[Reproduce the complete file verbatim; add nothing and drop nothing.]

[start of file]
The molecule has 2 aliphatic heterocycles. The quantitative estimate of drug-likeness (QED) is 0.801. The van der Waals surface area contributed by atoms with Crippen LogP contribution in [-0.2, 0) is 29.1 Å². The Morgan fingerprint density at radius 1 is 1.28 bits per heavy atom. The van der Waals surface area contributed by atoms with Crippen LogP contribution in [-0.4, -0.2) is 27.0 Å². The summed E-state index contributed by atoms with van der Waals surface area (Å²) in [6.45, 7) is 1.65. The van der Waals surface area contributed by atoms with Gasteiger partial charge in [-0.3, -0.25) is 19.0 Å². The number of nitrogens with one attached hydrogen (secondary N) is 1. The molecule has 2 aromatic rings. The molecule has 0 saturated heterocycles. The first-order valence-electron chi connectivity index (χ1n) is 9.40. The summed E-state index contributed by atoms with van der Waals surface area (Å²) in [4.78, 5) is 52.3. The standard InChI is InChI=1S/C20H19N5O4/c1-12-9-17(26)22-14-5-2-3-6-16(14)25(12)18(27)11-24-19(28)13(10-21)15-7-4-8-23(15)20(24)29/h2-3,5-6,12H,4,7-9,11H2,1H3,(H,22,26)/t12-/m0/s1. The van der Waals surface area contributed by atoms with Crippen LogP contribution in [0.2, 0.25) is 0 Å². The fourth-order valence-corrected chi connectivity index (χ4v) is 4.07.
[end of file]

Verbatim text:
The molecule has 2 aliphatic heterocycles. The quantitative estimate of drug-likeness (QED) is 0.801. The van der Waals surface area contributed by atoms with Crippen LogP contribution in [-0.2, 0) is 29.1 Å². The Morgan fingerprint density at radius 1 is 1.28 bits per heavy atom. The van der Waals surface area contributed by atoms with Crippen LogP contribution in [-0.4, -0.2) is 27.0 Å². The summed E-state index contributed by atoms with van der Waals surface area (Å²) in [6.45, 7) is 1.65. The van der Waals surface area contributed by atoms with Gasteiger partial charge in [-0.3, -0.25) is 19.0 Å². The number of nitrogens with one attached hydrogen (secondary N) is 1. The molecule has 2 aromatic rings. The molecule has 0 saturated heterocycles. The first-order valence-electron chi connectivity index (χ1n) is 9.40. The summed E-state index contributed by atoms with van der Waals surface area (Å²) in [4.78, 5) is 52.3. The standard InChI is InChI=1S/C20H19N5O4/c1-12-9-17(26)22-14-5-2-3-6-16(14)25(12)18(27)11-24-19(28)13(10-21)15-7-4-8-23(15)20(24)29/h2-3,5-6,12H,4,7-9,11H2,1H3,(H,22,26)/t12-/m0/s1. The van der Waals surface area contributed by atoms with Crippen LogP contribution in [0.2, 0.25) is 0 Å². The fourth-order valence-corrected chi connectivity index (χ4v) is 4.07.